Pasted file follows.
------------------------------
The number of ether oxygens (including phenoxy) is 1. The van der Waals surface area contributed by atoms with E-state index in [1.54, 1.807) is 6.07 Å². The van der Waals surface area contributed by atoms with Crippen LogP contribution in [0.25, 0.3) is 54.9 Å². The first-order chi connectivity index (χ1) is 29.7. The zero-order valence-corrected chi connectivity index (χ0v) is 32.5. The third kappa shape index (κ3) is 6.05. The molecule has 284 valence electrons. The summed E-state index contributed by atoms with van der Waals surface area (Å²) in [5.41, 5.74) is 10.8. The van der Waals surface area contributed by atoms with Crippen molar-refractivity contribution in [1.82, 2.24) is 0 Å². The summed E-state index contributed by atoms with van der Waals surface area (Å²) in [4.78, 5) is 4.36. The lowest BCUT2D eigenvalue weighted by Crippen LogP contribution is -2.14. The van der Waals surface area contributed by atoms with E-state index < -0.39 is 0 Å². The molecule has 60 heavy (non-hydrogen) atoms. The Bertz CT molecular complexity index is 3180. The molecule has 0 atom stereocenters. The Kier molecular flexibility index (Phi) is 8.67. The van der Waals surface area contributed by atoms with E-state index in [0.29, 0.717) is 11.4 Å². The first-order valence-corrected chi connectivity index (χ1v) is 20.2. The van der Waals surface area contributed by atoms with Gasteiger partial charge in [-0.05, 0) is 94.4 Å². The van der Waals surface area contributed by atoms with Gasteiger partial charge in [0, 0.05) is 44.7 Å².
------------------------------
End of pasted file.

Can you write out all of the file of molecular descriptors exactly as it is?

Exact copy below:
The number of ether oxygens (including phenoxy) is 1. The van der Waals surface area contributed by atoms with E-state index in [1.54, 1.807) is 6.07 Å². The van der Waals surface area contributed by atoms with Crippen LogP contribution in [0.25, 0.3) is 54.9 Å². The first-order chi connectivity index (χ1) is 29.7. The zero-order valence-corrected chi connectivity index (χ0v) is 32.5. The third kappa shape index (κ3) is 6.05. The molecule has 284 valence electrons. The summed E-state index contributed by atoms with van der Waals surface area (Å²) in [5.41, 5.74) is 10.8. The van der Waals surface area contributed by atoms with Crippen molar-refractivity contribution in [1.82, 2.24) is 0 Å². The summed E-state index contributed by atoms with van der Waals surface area (Å²) in [4.78, 5) is 4.36. The lowest BCUT2D eigenvalue weighted by Crippen LogP contribution is -2.14. The van der Waals surface area contributed by atoms with E-state index < -0.39 is 0 Å². The molecule has 60 heavy (non-hydrogen) atoms. The Bertz CT molecular complexity index is 3180. The molecule has 0 atom stereocenters. The Kier molecular flexibility index (Phi) is 8.67. The van der Waals surface area contributed by atoms with E-state index in [0.29, 0.717) is 11.4 Å². The first-order valence-corrected chi connectivity index (χ1v) is 20.2. The van der Waals surface area contributed by atoms with Gasteiger partial charge in [-0.05, 0) is 94.4 Å². The van der Waals surface area contributed by atoms with Gasteiger partial charge in [0, 0.05) is 44.7 Å².